Re: potassium and Tears 2
J. Moore (email@example.com)
Sat, 18 Nov 95 11:56:00 -0500
JM> >*If* emotional tears evolved primarily as an excretion device --
JM> >and I think that is extremely unlikely -- the evidence from these
JM> >terrestrial birds and reptiles would indicate it was for a very dry
JM> >climate rather than any aquatic environment.
Ja> Well the notion that our tear-shedding is adaptive for a very dry
Ja> environment doen't fit very well with our eccrine sweating system, does
Ja> it? Our ancesters MUST have been guzzling lots of fresh-water wherever
Ja> they were, so they can't have been in a very dry environment.
Ja> James Borrett.
I agree that, as my first sentence rather clearly said, it is
extremely unlikely that tears evolved primarily as an excretion
device. This post you're quoting, it should also be noted, was
one I corrected immediately -- you probably saw the post
immediately following it -- to read "tears" rather "emotional
tears". All human tears are hypertonic in regard to potassium,
just as all are isotonic in regard to sodium. I didn't mean to
mention only emotional tears.
It should be noted -- well, actually it shouldn't *have* to be
noted -- that tears are a vital feature in all mammals, not just
humans. This includes animals in the hottest and driest of
deserts; you just can't do without them.
Emotional tears would seem to have likely evolved, as Frey
postulates, to eliminate some substances (they are hypertonic in
emotional tears), none of them being sodium. Their innervation
would suggest that this feature likely did not evolve during the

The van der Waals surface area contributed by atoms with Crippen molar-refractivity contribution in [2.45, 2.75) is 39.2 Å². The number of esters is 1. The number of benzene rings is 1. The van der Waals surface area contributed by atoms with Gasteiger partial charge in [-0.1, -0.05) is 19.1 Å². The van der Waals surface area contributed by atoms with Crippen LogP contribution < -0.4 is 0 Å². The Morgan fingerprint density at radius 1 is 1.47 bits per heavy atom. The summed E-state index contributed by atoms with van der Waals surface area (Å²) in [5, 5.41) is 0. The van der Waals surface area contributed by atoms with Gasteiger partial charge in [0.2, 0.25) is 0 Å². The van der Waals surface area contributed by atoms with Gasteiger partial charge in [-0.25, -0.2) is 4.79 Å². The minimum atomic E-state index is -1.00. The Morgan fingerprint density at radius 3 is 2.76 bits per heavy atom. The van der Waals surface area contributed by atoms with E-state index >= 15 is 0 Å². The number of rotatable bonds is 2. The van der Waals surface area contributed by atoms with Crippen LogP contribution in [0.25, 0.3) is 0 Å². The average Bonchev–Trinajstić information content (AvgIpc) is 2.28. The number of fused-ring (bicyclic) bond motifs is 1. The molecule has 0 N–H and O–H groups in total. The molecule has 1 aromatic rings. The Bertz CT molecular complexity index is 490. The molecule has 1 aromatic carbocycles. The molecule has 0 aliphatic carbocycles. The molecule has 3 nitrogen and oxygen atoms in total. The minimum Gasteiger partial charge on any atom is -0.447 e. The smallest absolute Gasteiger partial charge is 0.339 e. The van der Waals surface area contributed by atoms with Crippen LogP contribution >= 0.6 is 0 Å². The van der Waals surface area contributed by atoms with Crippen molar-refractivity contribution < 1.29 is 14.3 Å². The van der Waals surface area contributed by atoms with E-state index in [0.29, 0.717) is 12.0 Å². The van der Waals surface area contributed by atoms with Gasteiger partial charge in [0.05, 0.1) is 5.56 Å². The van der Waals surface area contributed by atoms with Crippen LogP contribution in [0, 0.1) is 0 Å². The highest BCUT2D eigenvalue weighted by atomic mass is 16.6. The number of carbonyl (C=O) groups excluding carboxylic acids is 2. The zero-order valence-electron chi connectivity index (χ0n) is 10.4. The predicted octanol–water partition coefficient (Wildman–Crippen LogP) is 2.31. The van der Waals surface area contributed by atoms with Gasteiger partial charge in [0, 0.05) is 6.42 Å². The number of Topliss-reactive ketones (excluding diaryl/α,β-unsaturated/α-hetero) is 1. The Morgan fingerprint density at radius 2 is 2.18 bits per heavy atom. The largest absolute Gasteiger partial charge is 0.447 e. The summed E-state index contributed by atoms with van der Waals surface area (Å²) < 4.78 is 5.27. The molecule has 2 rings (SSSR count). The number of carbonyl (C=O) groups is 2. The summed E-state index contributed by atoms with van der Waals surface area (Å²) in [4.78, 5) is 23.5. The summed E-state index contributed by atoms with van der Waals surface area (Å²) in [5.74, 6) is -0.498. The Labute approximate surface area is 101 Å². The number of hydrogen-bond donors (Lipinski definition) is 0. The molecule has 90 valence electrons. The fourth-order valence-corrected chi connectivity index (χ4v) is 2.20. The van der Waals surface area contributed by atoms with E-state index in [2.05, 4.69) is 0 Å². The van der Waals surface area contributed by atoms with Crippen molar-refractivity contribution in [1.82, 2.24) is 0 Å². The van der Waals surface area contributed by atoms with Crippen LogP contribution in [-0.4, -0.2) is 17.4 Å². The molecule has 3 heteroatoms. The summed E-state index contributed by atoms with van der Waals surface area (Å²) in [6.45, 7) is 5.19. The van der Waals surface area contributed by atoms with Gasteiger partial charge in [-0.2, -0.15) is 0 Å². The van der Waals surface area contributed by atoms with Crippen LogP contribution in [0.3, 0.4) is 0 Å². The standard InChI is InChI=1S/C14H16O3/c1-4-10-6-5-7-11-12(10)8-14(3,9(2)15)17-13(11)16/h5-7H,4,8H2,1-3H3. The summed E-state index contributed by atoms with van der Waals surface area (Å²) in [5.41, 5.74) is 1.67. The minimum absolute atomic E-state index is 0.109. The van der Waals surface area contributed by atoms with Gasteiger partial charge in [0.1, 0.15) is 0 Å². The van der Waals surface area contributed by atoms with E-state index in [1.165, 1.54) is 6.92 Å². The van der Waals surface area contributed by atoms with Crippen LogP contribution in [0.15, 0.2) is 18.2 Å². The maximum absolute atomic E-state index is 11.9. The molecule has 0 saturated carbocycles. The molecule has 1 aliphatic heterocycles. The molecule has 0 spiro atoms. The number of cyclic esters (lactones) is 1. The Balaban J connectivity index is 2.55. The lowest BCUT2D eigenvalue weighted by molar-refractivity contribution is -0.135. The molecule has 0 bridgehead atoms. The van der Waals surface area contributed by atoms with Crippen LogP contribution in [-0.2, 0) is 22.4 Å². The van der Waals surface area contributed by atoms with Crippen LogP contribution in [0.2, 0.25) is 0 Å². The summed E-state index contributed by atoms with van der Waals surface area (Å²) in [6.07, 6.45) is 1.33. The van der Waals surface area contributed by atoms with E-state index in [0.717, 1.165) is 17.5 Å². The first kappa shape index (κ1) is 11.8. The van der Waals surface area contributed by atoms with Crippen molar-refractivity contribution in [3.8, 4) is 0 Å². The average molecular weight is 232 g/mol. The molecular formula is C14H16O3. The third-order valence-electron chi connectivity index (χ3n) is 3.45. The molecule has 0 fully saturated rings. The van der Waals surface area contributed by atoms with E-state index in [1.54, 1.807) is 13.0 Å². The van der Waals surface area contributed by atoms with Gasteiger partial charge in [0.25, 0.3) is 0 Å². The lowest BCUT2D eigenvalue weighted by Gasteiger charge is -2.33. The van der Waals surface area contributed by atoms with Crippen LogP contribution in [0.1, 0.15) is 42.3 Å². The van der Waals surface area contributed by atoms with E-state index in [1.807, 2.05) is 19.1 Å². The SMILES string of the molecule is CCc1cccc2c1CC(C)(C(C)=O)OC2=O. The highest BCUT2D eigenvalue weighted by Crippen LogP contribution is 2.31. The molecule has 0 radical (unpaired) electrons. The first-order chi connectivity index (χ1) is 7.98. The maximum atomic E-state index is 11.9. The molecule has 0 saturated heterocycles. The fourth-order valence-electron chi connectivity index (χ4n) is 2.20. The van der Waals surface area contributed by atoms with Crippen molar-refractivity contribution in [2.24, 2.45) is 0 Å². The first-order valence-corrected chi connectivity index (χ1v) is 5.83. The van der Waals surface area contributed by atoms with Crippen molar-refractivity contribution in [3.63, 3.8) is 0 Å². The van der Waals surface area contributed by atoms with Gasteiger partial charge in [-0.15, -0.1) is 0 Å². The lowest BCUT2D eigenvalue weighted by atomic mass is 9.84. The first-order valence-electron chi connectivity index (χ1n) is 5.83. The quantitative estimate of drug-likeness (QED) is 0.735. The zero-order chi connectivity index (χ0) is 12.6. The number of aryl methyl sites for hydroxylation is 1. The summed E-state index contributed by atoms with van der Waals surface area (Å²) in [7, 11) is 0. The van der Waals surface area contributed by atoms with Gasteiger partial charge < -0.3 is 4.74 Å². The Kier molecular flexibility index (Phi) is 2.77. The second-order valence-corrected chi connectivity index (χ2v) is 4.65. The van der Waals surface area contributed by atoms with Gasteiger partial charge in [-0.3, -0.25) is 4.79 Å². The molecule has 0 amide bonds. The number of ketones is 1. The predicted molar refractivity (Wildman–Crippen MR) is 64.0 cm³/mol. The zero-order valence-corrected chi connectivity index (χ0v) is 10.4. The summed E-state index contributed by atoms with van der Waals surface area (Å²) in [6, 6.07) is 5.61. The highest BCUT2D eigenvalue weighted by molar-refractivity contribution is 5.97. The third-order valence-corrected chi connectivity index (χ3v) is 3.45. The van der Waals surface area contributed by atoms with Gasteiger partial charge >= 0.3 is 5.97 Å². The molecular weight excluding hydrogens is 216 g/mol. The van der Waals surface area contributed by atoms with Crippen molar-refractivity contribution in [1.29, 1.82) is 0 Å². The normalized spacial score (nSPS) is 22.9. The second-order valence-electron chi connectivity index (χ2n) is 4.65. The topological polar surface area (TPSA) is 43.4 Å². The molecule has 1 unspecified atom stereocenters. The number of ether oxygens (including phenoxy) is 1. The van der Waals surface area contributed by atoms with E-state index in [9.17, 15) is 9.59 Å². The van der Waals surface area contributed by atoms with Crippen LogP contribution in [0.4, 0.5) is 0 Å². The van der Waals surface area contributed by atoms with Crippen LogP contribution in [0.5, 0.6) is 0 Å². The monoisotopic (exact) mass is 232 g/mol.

transition from ape to hominid.
You are also making an assumption which is unsupported by reality;
that an environment which is quite dry has no drinking water
available anywhere, when in fact we can see, from humans, and
chimpanzees for that matter, that environments which are in fact
dry and hot can have sufficient drinking water. This is true even
when drinking water is not carried (for instance, !Kung and
Australian aborigines often do not carry drinking water even in
extremely hot and dry environments). However, sources of drinking
water can be and are carried even by chimpanzees. Our ancestors
could certainly have done the same.
"The Tongo chimpanzees dig for large, water-filled roots (*Clematis*),
which they carry and share like a bottle (Lanjouw, pers. com.) These
inventive practices are clearly responses to the lack of permanent
water" (Wrangham et al., 1994:9, *Chimpanzee Cultures* Edited by
Richard W. Wrangham, W. C. McGrew, Frans B.M. de Waal, and Paul G.
Heltne, with assistance from Linda A. Marquardt. Cambridge, Mass.
and London, England: Harvard University Press).
Jim Moore (firstname.lastname@example.org)
* Q-Blue 2.0 *